Einstein spent some lost time theorizing the existence of a gravitational cosmological constant, based upon the idea of a static universe. Of course, it was later discovered that the universe is actually expanding, rendering any perceived “constant” prone to endless errors and diminishing accuracy. However, while this failure is cited as one of Einstein’s notable blunders, it was the cognitive dissonance of his thinking that enabled the next generational leap in our understanding of our expanding universe.

A similar scenario is unfolding with artificial intelligence (AI), or more specifically, a subset of AI called natural language processing (NLP). NLP enables the automated analysis, classification, and interpretation of human language. For example, using NLP it is possible to train computers to recognize that a news article is about terrorism, or that a research study is focused on the topic of childhood obesity, or that a Tweet contains hate speech. But like our expanding universe, language is not static, and there is no magical constant. Written language can vary wildly in length, and concepts can change as one progresses through the text, diluting any label proportionate to the length of the piece. This is especially true of conversational content, such as customer service calls, tele-health sessions or social media threads.

Traditional NLP tools are designed to treat these texts as single “documents”, assigning them a single classification label. In short, the current NLP paradigm is falling short because it is based on the false idea of a static language with universal constants. To quote IBM CTO and Cybersecurity Thought Leader Dr. Russell Couturier, “The curve has an initial asymmetrical asymptote that projects accuracy to zero as the length of the analytic enlarges.” In other words, the longer the text or conversation, the less accurate results tend to be. It’s clear that in order to take the next generational leap, NLP must level-up to accommodate the reality that human language is dynamic. Of course, this is easier said than done. Even the exciting new platform GPT-3 uses a more traditional NLP approach, which requires a gargantuan data set (175 billion parameters from 45 terabytes of data) to produce its impressive results.

“While OpenAI’s GPT-3 is an excellent exercise in attribution scale for predicting a small linear progression of language,” Couturier continued, “it treats language as a universal constant similar to Einstein’s gradational theories of a static universe. Simply put, the math works great for a few sentences but lacks any predictable model based upon the contextual change of the conversation.”

By embracing the dynamic language paradigm, AI can move beyond simply identifying what a conversation is about, and start predicting where a conversation is going. This natural language trajectory tracking capability has huge implications for a wide range of market segments and use cases including cybersecurity, DoD, mental health care, law enforcement, public safety, finance and customer care, to name a few. Imagine the ability to analyze text to spot people who are trending toward self-harm, radicalization, or violence; or perhaps even detection of early onset Alzheimer’s.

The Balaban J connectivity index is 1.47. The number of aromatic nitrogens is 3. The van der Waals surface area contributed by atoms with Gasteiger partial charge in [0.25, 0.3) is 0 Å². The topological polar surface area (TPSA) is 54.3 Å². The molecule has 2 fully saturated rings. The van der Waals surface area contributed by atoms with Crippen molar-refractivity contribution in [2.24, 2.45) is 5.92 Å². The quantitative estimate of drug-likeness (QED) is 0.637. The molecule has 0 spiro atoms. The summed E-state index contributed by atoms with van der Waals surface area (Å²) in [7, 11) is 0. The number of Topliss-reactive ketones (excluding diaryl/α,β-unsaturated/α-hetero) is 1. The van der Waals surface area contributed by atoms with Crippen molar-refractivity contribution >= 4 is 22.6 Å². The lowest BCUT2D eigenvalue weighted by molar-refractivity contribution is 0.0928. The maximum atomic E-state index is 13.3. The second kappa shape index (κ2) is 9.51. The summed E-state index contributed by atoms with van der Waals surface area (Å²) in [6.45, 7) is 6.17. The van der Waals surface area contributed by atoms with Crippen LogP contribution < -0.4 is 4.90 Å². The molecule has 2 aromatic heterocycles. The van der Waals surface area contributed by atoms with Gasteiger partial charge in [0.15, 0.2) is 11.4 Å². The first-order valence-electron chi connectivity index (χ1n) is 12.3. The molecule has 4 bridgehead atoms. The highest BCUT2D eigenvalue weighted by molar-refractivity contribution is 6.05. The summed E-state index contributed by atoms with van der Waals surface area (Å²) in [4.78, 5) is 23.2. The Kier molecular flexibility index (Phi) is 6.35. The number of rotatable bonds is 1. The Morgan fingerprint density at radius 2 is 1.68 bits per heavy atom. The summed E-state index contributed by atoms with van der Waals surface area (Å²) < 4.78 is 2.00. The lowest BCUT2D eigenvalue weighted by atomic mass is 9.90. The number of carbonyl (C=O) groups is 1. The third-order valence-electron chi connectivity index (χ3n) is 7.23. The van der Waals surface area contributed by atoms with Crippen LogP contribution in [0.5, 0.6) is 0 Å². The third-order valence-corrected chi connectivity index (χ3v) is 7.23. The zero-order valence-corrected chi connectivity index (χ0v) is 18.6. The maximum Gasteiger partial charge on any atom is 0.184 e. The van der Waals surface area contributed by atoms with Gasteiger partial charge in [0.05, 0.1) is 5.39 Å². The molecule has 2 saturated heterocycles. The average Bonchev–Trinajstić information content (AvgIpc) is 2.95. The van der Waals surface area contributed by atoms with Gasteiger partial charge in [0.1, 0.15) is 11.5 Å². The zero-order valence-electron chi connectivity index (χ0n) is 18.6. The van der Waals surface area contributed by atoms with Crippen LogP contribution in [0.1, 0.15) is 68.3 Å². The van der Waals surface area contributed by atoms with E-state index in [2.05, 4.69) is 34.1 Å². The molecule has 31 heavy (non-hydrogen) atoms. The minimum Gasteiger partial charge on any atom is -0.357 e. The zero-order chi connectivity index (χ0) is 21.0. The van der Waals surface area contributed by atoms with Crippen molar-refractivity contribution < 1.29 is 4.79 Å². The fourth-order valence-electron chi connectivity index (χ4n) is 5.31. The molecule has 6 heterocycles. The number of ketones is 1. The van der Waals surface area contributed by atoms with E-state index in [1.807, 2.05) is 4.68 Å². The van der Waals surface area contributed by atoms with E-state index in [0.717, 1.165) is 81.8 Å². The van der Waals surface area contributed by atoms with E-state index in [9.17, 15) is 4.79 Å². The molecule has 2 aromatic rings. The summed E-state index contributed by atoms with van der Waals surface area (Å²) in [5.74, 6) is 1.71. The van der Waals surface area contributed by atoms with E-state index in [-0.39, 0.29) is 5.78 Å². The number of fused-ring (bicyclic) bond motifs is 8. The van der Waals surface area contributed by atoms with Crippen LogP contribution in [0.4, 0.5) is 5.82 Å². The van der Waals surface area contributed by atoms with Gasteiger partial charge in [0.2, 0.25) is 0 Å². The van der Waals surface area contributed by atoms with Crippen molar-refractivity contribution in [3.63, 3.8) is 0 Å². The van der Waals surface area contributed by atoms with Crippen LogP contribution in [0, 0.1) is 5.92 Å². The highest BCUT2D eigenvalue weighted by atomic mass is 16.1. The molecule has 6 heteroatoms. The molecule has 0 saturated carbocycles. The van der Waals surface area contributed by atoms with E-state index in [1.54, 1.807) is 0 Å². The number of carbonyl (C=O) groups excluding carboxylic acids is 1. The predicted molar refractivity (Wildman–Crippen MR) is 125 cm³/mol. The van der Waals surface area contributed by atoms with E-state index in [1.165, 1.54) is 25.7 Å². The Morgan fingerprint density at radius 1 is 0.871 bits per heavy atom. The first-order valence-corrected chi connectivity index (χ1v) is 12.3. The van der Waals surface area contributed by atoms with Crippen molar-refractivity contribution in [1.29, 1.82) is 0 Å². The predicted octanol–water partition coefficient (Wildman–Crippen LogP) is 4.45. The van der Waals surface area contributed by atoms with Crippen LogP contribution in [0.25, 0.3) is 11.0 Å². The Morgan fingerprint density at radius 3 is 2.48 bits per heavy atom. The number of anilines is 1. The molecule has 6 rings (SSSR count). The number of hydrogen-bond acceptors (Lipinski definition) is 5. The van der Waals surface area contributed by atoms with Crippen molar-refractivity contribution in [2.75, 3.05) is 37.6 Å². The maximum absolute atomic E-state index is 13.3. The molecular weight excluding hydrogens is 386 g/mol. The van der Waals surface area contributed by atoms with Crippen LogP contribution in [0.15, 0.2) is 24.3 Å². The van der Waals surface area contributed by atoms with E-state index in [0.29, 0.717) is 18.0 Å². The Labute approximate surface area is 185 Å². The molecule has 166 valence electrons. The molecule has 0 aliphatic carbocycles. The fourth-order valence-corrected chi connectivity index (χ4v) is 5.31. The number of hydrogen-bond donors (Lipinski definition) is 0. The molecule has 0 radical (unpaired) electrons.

This deep learning approach applies an infinite number of windowing techniques to the language to determine changes in theme, sentiment, location, tone, subject, mental/emotional state, and any other semantic label that is applied. It is akin to the way people solve a jig saw puzzle. Group similar elements by color and/or shape, starting with the edge pieces, which establish a starting framework or “theme”. Then connect the grouped elements together until a clear picture emerges and the image can be properly interpreted.

“GPT-3 is a helpful and necessary evolution in NLP analytics, but amounts to little more than mathematical wizardry that accelerates the need for tracking natural language trajectories,” added Couturier. “It’s an exciting and impressive starting point, but far from the finish line, as the creators themselves have stated.”

When you are exploring technologies to analyze, classify, label, and prioritize data, be sure to ask about capabilities like accuracy compared to document length, windowing, classification analogs, chunking (intelligent parsing), and contextual trending.

Contextual classification is the next big thing in the automated comprehension of natural language. Do you agree? Can you see the value in using AI to predict the directionality of conversational text in the market or your business? I’d love to hear your thoughts, ideas and feedback as we explore this exciting new shift in NLP.


Stephenson is the co-founder and CEO of Topos Labs, a Boston-based cognitive computing company. Connect with him on LinkedIn, Twitter or Email.